I still remember the nervous excitement I felt when I hit the button on AC Data that would reveal the name of my roommate. It was Aug. 14, 2015, and I was slamming the refresh button every few seconds. And then the page finally loaded.

“You do not have a roommate at this time.”

A few short months ago, the campus was in uproar over a series of proposed changes to the college’s party policy. In the interceding weeks, this furor has abated for the most part, as students and administrators alike have been beset by all that comes with the end of the semester. However, even though such a softening of relations is a good thing in the long run, there has been seemingly little progress being made.

My uncle’s family and grandparents are pretty damn racist. I love them, but the inevitable fact is that most first-generation Asian immigrant families are. I remember being pulled away from my best friend in first grade: my parents accused her of stealing my pencil case, their logic being that she was Mexican, so she must be sneaky. I had probably just dropped it somewhere into the void that was the school playground.

I’m all for critiquing Amherst. In fact, I think part of the liberal arts mission is to train students to be critical of power structures, institutions and arguments. But sometimes, when I take a moment and reflect on my classmates, our thoughts and discussions, I’m eternally grateful for what we can achieve together.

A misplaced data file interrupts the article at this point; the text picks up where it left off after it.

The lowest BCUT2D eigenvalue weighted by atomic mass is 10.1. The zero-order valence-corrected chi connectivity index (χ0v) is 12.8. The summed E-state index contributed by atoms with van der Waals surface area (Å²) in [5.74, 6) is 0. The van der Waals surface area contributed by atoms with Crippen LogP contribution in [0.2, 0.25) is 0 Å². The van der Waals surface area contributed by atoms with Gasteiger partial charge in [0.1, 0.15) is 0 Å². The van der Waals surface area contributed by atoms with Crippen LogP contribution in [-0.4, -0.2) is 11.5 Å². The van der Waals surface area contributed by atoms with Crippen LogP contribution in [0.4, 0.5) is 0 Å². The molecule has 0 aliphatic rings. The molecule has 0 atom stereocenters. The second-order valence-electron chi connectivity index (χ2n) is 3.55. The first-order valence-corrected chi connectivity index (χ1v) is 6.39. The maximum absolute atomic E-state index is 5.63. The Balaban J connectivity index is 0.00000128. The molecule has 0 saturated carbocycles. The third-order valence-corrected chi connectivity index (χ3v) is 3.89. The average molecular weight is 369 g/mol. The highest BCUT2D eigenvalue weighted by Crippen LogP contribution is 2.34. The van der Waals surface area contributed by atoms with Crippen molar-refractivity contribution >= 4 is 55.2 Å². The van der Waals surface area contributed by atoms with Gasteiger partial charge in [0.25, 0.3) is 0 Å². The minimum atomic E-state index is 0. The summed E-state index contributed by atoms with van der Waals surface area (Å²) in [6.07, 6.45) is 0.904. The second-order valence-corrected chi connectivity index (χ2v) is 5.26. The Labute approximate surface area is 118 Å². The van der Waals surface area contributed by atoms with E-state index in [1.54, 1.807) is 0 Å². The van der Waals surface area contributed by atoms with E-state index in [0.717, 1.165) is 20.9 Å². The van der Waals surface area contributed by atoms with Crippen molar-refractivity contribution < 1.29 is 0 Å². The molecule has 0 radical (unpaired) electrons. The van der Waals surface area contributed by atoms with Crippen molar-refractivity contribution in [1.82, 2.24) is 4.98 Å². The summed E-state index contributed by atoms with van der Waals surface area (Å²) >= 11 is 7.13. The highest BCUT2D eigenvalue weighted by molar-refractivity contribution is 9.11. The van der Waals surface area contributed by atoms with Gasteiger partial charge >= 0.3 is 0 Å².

“You are not alone. You are surrounded by people who care and want to help — your class deans, the Counseling Center, Religious Life, the office of Student Affairs … ”

Asian and Asian-American students make up more than 14 percent of the student body here at Amherst College. Asian students are the largest racial minority group on campus — yet, there are very few resources dedicated to Asian students. In particular, there is no specific student room for Asian students, which has left Asian affinity groups scattered around campus with no space where they can feel safe to host meetings, have discussions and build community.

With 200 prospective students here this Monday and around 650 more arriving this weekend, students on campus will be repeatedly asked to locate the nearest bathroom, or the dreaded question of “Why Amherst?” These open houses signal the cycle of one graduating class for an incoming one. Now is the perfect time to take a moment and reflect on the time spent at Amherst. Here are some thoughts and advice for admitted students from the Editorial Board on life at Amherst College.